How to Make Compost From Kitchen Waste

Let’s face it. Humans produce way too much trash. And while we all like to think about lowering our carbon footprint, life gets busy and it’s hard to stick to a new routine. Sorting through your takeout containers is the last thing you want to do after a long day of work. Plus, most of us don’t know how to make compost from kitchen waste.

Making your own at-home compost from your kitchen waste is surprisingly easy, cheap, and fun. You can literally turn trash into treasure by transforming your garbage into a top-notch soil additive for your garden or lawn (okay, treasure might be a stretch, but you get it)!

Want to do more good for the planet? Here’s how to make compost from kitchen waste.

Get the Ratio Right 

To start composting, all you need is a good place to make a pile. Use a large bin or dig a hole in an empty spot in your backyard. Start your pile with a layer of leaves, sticks, or other fibrous, biodegradable material. Then, begin adding your waste.

Every compost pile consists of two kinds of waste: “browns” and “greens.” Browns are fibrous, carbon-rich materials like leaves, wood chips, twigs, shredded cardboard, and paper (provided it's not glazed or colored). Greens are nitrogen-rich materials like veggie stalks, peels, egg shells, and lawn trimmings.

As you add kitchen scraps to the pile, you’ll create the ideal environment for certain kinds of bacteria and fungi to live. The germs and fungi that break down your trash into soil need both greens and browns to thrive. Their optimal diet consists of 2 parts brown to every 1 part green. 

Don’t Stink up the Neighborhood

Compost is supposed to smell like good clean dirt. If your pile is emitting an aroma somewhere between a ruptured sewage line and day-old roadkill, you’ve messed up. Some things aren’t meant to be composted!

Avoid adding oils, fats, or animal products of any kind (besides eggshells) to your pile. In addition to pissing off your neighbors, it may also attract the attention of rodents and other unwanted visitors. 

Crush, Shred, Chop, Break

In some ways, a compost pile is like a baby. It needs to be fed, watched, and tended to. Also, like a baby, it can’t chew its own food. Make sure you reduce waste to manageable chunks.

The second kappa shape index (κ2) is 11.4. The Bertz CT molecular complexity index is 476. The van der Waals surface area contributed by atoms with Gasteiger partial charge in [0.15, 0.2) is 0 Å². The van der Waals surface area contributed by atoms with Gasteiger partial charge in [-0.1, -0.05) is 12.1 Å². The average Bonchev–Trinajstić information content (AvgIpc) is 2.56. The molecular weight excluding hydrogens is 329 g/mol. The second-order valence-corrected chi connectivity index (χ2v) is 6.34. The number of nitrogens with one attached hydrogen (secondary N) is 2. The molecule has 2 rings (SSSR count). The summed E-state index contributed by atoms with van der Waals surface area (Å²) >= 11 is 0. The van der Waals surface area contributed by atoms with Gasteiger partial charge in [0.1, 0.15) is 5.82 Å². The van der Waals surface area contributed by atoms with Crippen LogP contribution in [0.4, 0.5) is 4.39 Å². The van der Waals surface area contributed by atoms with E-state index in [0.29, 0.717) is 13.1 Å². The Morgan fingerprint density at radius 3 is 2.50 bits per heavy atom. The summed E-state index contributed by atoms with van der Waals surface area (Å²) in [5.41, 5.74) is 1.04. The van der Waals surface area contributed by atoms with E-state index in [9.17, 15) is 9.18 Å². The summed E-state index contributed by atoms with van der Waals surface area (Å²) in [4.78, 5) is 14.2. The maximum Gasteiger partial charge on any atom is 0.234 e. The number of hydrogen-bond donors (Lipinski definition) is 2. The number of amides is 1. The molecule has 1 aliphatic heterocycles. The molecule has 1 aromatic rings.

This means you need to crush your shells, shred your paper, chop your veggie stems, and break up your sticks. The more broken down your scraps are, the more quickly the little organisms in your pile can transform them into compost

Check the Temperature

Breaking down waste is an energy-intensive process. If the right chemical reactions are happening, your pile will be nice and toasty — somewhere between 130 and 160 degrees Fahrenheit.

Outstanding Foods How to Make Compost From Kitchen Waste
You should check the temperature of your compost frequently by sticking a long probe thermometer into the center of your pile. If you don’t want to splurge on a giant thermometer, take a spade and dig into your pile. If the stuff in the middle is steaming, you’re on the right track.

If your compost isn’t heating up, it’s because there aren’t enough germs to get the job done. If your pile is dry, dampen it to give them something to drink. If that doesn’t work, try adding more greens to fuel their growth.

Try Vermicomposting

If you don’t have enough space to do conventional composting, don’t worry! You can still turn your kitchen scraps into brown gold through vermicomposting. All you need is a bin, some worms, and some bedding.

First, make sure your bin has holes for drainage and a perforated lid that keeps sunlight out and lets air in. Place this bin within a larger container to catch any excess drainage. Then, line the bottom of the bin with damp bedding made from shredded cardboard, paper, or leaves.

Finally, add your worms and start feeding them. Use the same kitchen scraps you would use in regular composting, with the exception of aromatic fruits and vegetables like citrus, onions, and garlic. These plants have pesticidal properties that could hurt your little friends.

Reward Yourself

Okay, rewarding yourself isn’t a necessary step for making your own at-home compost, but we’d argue it’s important to celebrate the effort you’re putting in to better the planet.

If you already know how to make compost from kitchen waste and have started composting, great work! In addition to creating an excellent soil additive for your lawn or garden, you’ve helped reduce waste and contributed to a brighter future. You deserve to treat yourself!

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